Knowing exactly where to direct these concerns took the stress off of my shoulders and allowed me to go back to the job I was trained to do. Whether in retail or another industry, be sure to clarify who your employees can and should go to for support.

  • Social Response: By the time consumers go to social media for complaints, the issue has already escalated. They’ve either received poor initial customer service, or bypassed that step completely and taken to their social networks. Your social media marketing or community management team, or whoever’s responsibility it is to monitor social media mentions, has to get to work handling this situation publicly.

    First of all, you should always respond. Not responding says you don’t care, or don’t want to offer a solution. Experts recommend responding within an hour of receiving the criticism. Reps should be friendly and helpful, even and especially if customers are already upset or are becoming volatile. Make sure your employees have an understanding of your expectations within the realm of social media response.

    A guidebook of proper social media etiquette would benefit your employees and help them interact appropriately. Either ask the user if you can commence a private conversation, or set out to handle the aggravation in front of their and your networks. Either way, remain respectful, and follow protocol as you would in a live chat, phone call, or other customer service conversation.

  • Respond to Negative Reviews: As a software and services review site, G2 Crowd is passionate about transparent feedback. This sometimes translates to negative feedback. Your company, product, or service will likely be negatively reviewed at some point in time. Customer review statistics show that the review itself is not as important as how you respond to it, and experts say you should respond.

    Check out this article by social media marketing expert Mack Collier discussing the finding that responding to negative feedback is beneficial to your organization and its image. “The survey found that 68% of customers that left these negative reviews got a response, and 18% of these people became loyal customers as a result, and made additional purchases from the company,” wrote Collier. Our own chief crowd 0fficer, Adrienne Weissman, has written on The Positive Side of a Negative Review, saying they generate interest in your company and provide valuable insight.

    You can check out this helpful article, How to Handle Negative Reviews Checklist, published on G2 Crowd. We have also created this flowchart on responding to review that can help your organization navigate sensitive situations.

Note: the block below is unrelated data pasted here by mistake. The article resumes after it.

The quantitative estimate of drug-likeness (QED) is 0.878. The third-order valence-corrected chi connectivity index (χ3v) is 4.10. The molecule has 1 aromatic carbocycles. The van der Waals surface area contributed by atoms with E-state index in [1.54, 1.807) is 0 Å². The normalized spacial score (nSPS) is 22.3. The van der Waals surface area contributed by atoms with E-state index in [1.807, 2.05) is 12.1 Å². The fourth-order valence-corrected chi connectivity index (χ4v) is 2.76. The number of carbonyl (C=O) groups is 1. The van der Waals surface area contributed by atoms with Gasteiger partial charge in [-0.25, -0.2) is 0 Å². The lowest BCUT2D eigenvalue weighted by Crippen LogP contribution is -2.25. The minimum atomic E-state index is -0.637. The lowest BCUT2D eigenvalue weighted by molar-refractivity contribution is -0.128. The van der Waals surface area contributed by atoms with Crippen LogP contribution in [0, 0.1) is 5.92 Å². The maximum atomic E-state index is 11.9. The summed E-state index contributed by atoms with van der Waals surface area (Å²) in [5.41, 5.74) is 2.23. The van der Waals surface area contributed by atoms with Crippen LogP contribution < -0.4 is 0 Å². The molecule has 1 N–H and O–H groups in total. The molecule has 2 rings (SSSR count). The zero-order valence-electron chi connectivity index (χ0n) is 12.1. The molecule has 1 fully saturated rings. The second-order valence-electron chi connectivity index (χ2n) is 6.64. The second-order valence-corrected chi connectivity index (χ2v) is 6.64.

• De-Escalation: Negotiation has been called an art, and I’d argue that de-escalating conflict is an art form, as well. If you find a customer is becoming unruly or increasingly difficult to deal with, engage in a few de-escalation tactics.

    Firstly, take a deep breath and steady yourself before responding to the individual. Take on a calm and friendly voice, if speaking over the phone, and use calm, non-threatening verbiage if speaking over live chat or on social media. Listen and acknowledge the other person’s concerns, and try to make personal connections, if possible. Show that you are alike in more ways than different. Let them know you understand their frustrations, and empathize with them.

    Maybe voice that you’re also frustrated with their experience, and you’re eager to find a solution. Connecting with the customer on a person-to-person basis can ease tensions and show you’re truly there to help. These tactics aren’t foolproof, and sometimes angry people just want to be angry—in which case you follow protocol and pass that customer up to the next line of power.

  • Take Notes/Make Records: In customer service, it’s important to record interactions, or at least have a record of how they went. For example, a live agent may explain billing options to a user, but billing changes have to be made over the phone. So the live agent can save the chat conversation or put a note on the user’s account so the call agent has context when helping a customer.

    This ensures customers aren’t receiving mixed messaging or being forgotten about. It’s also a record of appropriate communication between employees and customers. Say there is a misunderstanding and it’s your company’s mistake, so your representative sends a customer a flat screen TV as an apology.

    As manager or director, you’ll want a record of those exchanges just in case a higher-up ever questions the appropriateness of that decision. Taking notes and keeping records of interactions and exchanges are insurance for the customer as well as the company.

Customers want to feel taken care of. They’ve trusted your organization with time and money in the hopes that they’d benefit from what they’re buying. Good customer service should not be a privilege, but a promise. It’s your company’s promise to take good care of the people who are investing in you. While your company’s comprehensive solution will have a lot of unique variations, these core ideas and strategies can be used as a generic starting point.

The Future of Customer Service

This industry is in constant flux. To think we stop here is to think we’ve perfected the art of customer service, and is anything ever really perfect?